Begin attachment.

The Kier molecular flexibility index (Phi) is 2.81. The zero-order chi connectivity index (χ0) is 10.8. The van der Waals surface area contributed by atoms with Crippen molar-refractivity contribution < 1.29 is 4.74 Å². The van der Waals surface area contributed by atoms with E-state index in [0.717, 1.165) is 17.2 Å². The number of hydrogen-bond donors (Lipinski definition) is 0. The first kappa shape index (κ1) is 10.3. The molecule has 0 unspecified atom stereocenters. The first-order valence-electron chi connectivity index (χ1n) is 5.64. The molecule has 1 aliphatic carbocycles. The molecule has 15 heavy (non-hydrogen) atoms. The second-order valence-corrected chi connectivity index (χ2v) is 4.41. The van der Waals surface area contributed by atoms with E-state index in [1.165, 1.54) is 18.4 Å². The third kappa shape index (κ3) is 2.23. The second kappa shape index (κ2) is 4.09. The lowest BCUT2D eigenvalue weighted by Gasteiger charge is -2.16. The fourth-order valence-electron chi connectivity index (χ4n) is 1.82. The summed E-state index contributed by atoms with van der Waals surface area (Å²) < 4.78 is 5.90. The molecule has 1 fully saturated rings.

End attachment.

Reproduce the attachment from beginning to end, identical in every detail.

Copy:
The Kier molecular flexibility index (Phi) is 2.81. The zero-order chi connectivity index (χ0) is 10.8. The van der Waals surface area contributed by atoms with Crippen molar-refractivity contribution < 1.29 is 4.74 Å². The van der Waals surface area contributed by atoms with E-state index in [0.717, 1.165) is 17.2 Å². The number of hydrogen-bond donors (Lipinski definition) is 0. The first kappa shape index (κ1) is 10.3. The molecule has 0 unspecified atom stereocenters. The first-order valence-electron chi connectivity index (χ1n) is 5.64. The molecule has 1 aliphatic carbocycles. The molecule has 15 heavy (non-hydrogen) atoms. The second-order valence-corrected chi connectivity index (χ2v) is 4.41. The van der Waals surface area contributed by atoms with E-state index in [1.165, 1.54) is 18.4 Å². The third kappa shape index (κ3) is 2.23. The second kappa shape index (κ2) is 4.09. The lowest BCUT2D eigenvalue weighted by Gasteiger charge is -2.16. The fourth-order valence-electron chi connectivity index (χ4n) is 1.82. The summed E-state index contributed by atoms with van der Waals surface area (Å²) < 4.78 is 5.90. The molecule has 1 fully saturated rings.